That all seems like good news–but is the blog tool really working to create a student-centered experience or is it reinforcing a teacher-centric approach?

Do we need to revisit it to make it more peer editable, so that students can act as blog-leaders? Do we need to add more features? Do the introductory lessons and activities need to change? What can we do to make it more student-centered and less teacher-centered?

Our goal is to facillitate the student-centered collaboration that goes on in Generation YES classes with the best tools available. The floor is yours.

Educational software that doesn’t work

OK, so here’s the list of software evaluated in the USDOE study of educational software. No surprises here, it’s pretty much what I predicted after the initial headlines – big publishers, big test prep.

The good news is that these products are great examples of outmoded uses of computers in schools. They are what people are running from in the search for the latest Web 2.0 tools. learning games, and open-ended creativity tools.

Here’s the list:

First grade reading software (11 districts and 43 schools. 158 teachers and 2,619 students.)

  • Destination Reading (published by Riverdeep)
  • Waterford Early Reading Program (published by Pearson Digital Learning)
  • Headsprout (published by Headsprout)
  • Plato Focus (published by Plato)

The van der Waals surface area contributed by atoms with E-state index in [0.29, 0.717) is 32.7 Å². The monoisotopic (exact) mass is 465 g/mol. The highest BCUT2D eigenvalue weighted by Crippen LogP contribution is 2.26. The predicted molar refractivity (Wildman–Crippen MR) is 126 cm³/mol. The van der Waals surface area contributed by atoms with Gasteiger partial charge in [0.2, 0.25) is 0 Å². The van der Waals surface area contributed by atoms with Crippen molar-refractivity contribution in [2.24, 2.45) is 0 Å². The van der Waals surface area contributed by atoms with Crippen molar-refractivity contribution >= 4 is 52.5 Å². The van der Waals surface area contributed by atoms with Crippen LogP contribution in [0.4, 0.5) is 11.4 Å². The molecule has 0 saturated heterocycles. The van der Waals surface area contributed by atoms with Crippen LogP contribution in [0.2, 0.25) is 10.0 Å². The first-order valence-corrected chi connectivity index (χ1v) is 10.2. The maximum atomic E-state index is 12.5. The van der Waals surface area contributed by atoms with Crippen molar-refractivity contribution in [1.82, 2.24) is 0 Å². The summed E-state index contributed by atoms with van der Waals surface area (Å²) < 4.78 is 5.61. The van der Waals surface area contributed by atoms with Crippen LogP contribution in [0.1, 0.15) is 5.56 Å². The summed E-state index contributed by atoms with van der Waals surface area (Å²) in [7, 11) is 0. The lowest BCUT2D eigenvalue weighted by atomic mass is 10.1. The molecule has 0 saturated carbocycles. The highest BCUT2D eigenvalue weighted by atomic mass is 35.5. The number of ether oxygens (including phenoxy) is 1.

• Academy of Reading (published by Autoskill)

Fourth grade four reading products (nine districts and 43 schools. 118 teachers and 2,265 students.)

  • Leapfrog (published by Leaptrack)
  • Read 180 (published by Scholastic)
  • Academy of Reading (published by Autoskill)
  • KnowledgeBox (published by Pearson Digital Learning)

Sixth grade math products (10 districts and 28 schools. 81 teachers and 3,136 students.)

  • Larson Pre-Algebra (published by Houghton-Mifflin)
  • Achieve Now (published by Plato),
  • iLearn Math (published by iLearn)

Algebra products (10 districts and 23 schools. 69 classrooms and 1,404 students.)

  • Cognitive Tutor Algebra (published by Carnegie Learning)
  • Plato Algebra (published by Plato)
  • Larson Algebra (published by Houghton-Mifflin)

It’s a good thing – knowing what was evaluated means we can move on to better uses of computers in education. There has been some discussion around the web that the methodology used for this study is faulty, and that may be true. Wes Freyer also posted some links to research done about educational technology that is much more credible.

But I’m happy if this study helps people conclude that money used for technology test prep is being wasted, and opens up opportunities for authentic, student-centered technology use.

Keep hope alive!

Headlines that won’t help

This morning’s news brings the exciting headlines Education Technology Isn’t Helping, and Study: No benefit going high-tech for math and science, because of a new study released today by the US Department of Education.

Sigh – this is SUCH old news, there has been decades of research showing that drilling kids does nothing, even if you pretty up it up with fancy names and graphics.